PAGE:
The_Colonial_Legacy_in_Modern_Latin_America2_1_

The_Colonial_Legacy_in_Modern_Latin_America2_1_ - Term...

Info iconThis preview shows pages 1–8. Sign up to view the full content.

View Full Document Right Arrow Icon
Term “Latin America” emerged in the mid-19th c. 1856: Apparently first used by a Colombian, José María Caicedo Adopted by the French under Napoleon III to provide ideological cover for his imperial and colonial ambitions in the Americas. Marked a shift away from an identity as Hispanic, or Ibero-America to Latin America From Marshall Eakin, “ Does Latin America Have a Common History?”
Background image of page 1

Info iconThis preview has intentionally blurred sections. Sign up to view the full version.

View Full DocumentRight Arrow Icon
Late 1950s: Dependency Theory developed under the guidance of the Director of the United Nations Economic Commission for Latin America, Raul Prebisch. Noted that economic growth in the advanced industrialized countries did not necessarily lead to growth in the poorer countries. Neoclassical theory had assumed that economic growth was beneficial to all. Prebisch's explanation: Poor countries exported primary commodities to the rich countries who then manufactured products out of those commodities and sold them back to the poorer countries.
Background image of page 2
Latin America’s Imperial Past
Background image of page 3

Info iconThis preview has intentionally blurred sections. Sign up to view the full version.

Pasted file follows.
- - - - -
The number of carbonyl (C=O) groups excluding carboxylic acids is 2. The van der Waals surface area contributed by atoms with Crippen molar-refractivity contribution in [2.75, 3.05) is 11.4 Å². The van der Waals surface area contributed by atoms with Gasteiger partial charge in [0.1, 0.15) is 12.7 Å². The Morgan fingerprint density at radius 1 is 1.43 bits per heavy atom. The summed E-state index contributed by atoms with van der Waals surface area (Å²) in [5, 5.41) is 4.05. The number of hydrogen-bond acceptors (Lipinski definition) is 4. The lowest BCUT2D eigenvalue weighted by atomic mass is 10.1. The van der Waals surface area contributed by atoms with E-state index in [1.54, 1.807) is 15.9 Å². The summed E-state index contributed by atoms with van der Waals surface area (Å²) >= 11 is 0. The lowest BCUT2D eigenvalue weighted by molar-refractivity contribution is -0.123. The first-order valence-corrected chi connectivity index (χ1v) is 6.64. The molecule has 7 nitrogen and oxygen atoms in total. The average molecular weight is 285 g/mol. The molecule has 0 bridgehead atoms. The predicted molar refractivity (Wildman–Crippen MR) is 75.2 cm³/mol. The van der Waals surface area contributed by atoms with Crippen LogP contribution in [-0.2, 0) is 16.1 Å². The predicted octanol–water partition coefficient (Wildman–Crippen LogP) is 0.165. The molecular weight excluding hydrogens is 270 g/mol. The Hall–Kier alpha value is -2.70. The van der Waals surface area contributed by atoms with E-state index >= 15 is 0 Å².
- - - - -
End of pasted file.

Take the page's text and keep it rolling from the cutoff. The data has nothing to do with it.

View Full DocumentRight Arrow Icon
The Habsburg dynasty of Spain, begun by Charles V (1517-1555), was left without an heir when Charles II died childless in 1700. 1600-1700: Spanish government of the Americas in decline: Less revenue from mines. Rampant corruption in government affairs. Military and economic encroachment by British and French. Native population continues to decline.
Background image of page 4
The Bourbon Reforms: 1700-1812 The American Revolution: 1776 The French Revolution: 1789 The Haitian Revolution: 1791 Napoleonic Wars: 1799-1814
Background image of page 5

Info iconThis preview has intentionally blurred sections. Sign up to view the full version.

View Full DocumentRight Arrow Icon
Enlightenment ideals such as anti- clericalism and efficiency appealed to the Bourbons. Land and wealth held by the Church was also frowned upon and viewed as unproductive by Bourbon monarchs. The devout religiosity of the majority of the Americas, especially the elaborate ceremonies and festivals, were viewed as wasteful. Other ideals, such as the notion of consent of the governed, did not appeal to the absolutist monarchs.
Background image of page 6
Freer Trade: Inefficient Mercantilist System (Fleet System) was loosened. More communication and interaction between ports led to freer trade of ideas as well as goods. Trade between ports also contributed to notions of self- sufficiency. Favoring of
Background image of page 7

Info iconThis preview has intentionally blurred sections. Sign up to view the full version.

View Full DocumentRight Arrow Icon
Image of page 8
This is the end of the preview. Sign up to access the rest of the document.

Page1 / 25

The_Colonial_Legacy_in_Modern_Latin_America2_1_ - Term...

This preview shows document pages 1 - 8. Sign up to view the full document.

View Full Document Right Arrow Icon
Ask a homework question - tutors are online